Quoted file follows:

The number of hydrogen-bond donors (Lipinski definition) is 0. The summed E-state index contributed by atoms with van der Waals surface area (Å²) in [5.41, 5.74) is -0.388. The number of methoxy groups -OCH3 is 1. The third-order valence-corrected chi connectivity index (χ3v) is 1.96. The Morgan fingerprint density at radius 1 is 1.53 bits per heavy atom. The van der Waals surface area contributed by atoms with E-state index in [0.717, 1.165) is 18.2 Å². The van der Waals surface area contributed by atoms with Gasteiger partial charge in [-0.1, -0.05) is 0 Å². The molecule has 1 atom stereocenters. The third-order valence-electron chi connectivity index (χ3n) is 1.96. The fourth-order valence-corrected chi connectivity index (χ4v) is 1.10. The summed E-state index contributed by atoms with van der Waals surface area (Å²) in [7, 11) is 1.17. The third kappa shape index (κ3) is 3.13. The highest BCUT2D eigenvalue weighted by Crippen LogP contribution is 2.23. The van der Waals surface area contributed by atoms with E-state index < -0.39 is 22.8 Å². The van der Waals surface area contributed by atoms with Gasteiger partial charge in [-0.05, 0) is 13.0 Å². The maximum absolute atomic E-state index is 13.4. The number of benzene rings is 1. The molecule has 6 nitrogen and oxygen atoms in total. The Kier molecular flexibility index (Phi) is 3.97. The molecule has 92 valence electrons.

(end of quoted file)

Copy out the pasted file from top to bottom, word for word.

The number of hydrogen-bond donors (Lipinski definition) is 0. The summed E-state index contributed by atoms with van der Waals surface area (Å²) in [5.41, 5.74) is -0.388. The number of methoxy groups -OCH3 is 1. The third-order valence-corrected chi connectivity index (χ3v) is 1.96. The Morgan fingerprint density at radius 1 is 1.53 bits per heavy atom. The van der Waals surface area contributed by atoms with E-state index in [0.717, 1.165) is 18.2 Å². The van der Waals surface area contributed by atoms with Gasteiger partial charge in [-0.1, -0.05) is 0 Å². The molecule has 1 atom stereocenters. The third-order valence-electron chi connectivity index (χ3n) is 1.96. The fourth-order valence-corrected chi connectivity index (χ4v) is 1.10. The summed E-state index contributed by atoms with van der Waals surface area (Å²) in [7, 11) is 1.17. The third kappa shape index (κ3) is 3.13. The highest BCUT2D eigenvalue weighted by Crippen LogP contribution is 2.23. The van der Waals surface area contributed by atoms with E-state index < -0.39 is 22.8 Å². The van der Waals surface area contributed by atoms with Gasteiger partial charge in [-0.05, 0) is 13.0 Å². The maximum absolute atomic E-state index is 13.4. The number of benzene rings is 1. The molecule has 6 nitrogen and oxygen atoms in total. The Kier molecular flexibility index (Phi) is 3.97. The molecule has 92 valence electrons.